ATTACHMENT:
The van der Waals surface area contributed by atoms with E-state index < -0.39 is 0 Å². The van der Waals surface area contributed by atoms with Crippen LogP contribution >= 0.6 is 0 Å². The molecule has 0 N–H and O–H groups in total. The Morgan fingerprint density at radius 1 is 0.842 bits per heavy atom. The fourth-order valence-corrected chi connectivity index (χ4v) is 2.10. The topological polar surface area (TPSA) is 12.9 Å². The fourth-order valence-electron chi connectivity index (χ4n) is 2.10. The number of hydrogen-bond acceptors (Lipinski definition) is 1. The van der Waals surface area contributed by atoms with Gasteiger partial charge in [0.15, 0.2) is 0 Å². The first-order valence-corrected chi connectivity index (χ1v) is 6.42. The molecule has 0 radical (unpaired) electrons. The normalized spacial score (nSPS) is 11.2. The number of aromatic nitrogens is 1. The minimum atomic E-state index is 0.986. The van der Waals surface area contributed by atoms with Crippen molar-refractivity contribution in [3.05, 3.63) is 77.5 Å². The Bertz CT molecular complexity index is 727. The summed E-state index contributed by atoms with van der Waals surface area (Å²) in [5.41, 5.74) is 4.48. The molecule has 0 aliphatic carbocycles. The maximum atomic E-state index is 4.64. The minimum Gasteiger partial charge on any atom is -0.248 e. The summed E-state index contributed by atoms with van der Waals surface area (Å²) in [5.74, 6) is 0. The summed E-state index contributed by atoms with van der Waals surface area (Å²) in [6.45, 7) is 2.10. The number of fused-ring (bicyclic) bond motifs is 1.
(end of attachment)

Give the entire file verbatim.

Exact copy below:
The van der Waals surface area contributed by atoms with E-state index < -0.39 is 0 Å². The van der Waals surface area contributed by atoms with Crippen LogP contribution >= 0.6 is 0 Å². The molecule has 0 N–H and O–H groups in total. The Morgan fingerprint density at radius 1 is 0.842 bits per heavy atom. The fourth-order valence-corrected chi connectivity index (χ4v) is 2.10. The topological polar surface area (TPSA) is 12.9 Å². The fourth-order valence-electron chi connectivity index (χ4n) is 2.10. The number of hydrogen-bond acceptors (Lipinski definition) is 1. The van der Waals surface area contributed by atoms with Gasteiger partial charge in [0.15, 0.2) is 0 Å². The first-order valence-corrected chi connectivity index (χ1v) is 6.42. The molecule has 0 radical (unpaired) electrons. The normalized spacial score (nSPS) is 11.2. The number of aromatic nitrogens is 1. The minimum atomic E-state index is 0.986. The van der Waals surface area contributed by atoms with Crippen molar-refractivity contribution in [3.05, 3.63) is 77.5 Å². The Bertz CT molecular complexity index is 727. The summed E-state index contributed by atoms with van der Waals surface area (Å²) in [5.41, 5.74) is 4.48. The molecule has 0 aliphatic carbocycles. The maximum atomic E-state index is 4.64. The minimum Gasteiger partial charge on any atom is -0.248 e. The summed E-state index contributed by atoms with van der Waals surface area (Å²) in [5.74, 6) is 0. The summed E-state index contributed by atoms with van der Waals surface area (Å²) in [6.45, 7) is 2.10. The number of fused-ring (bicyclic) bond motifs is 1.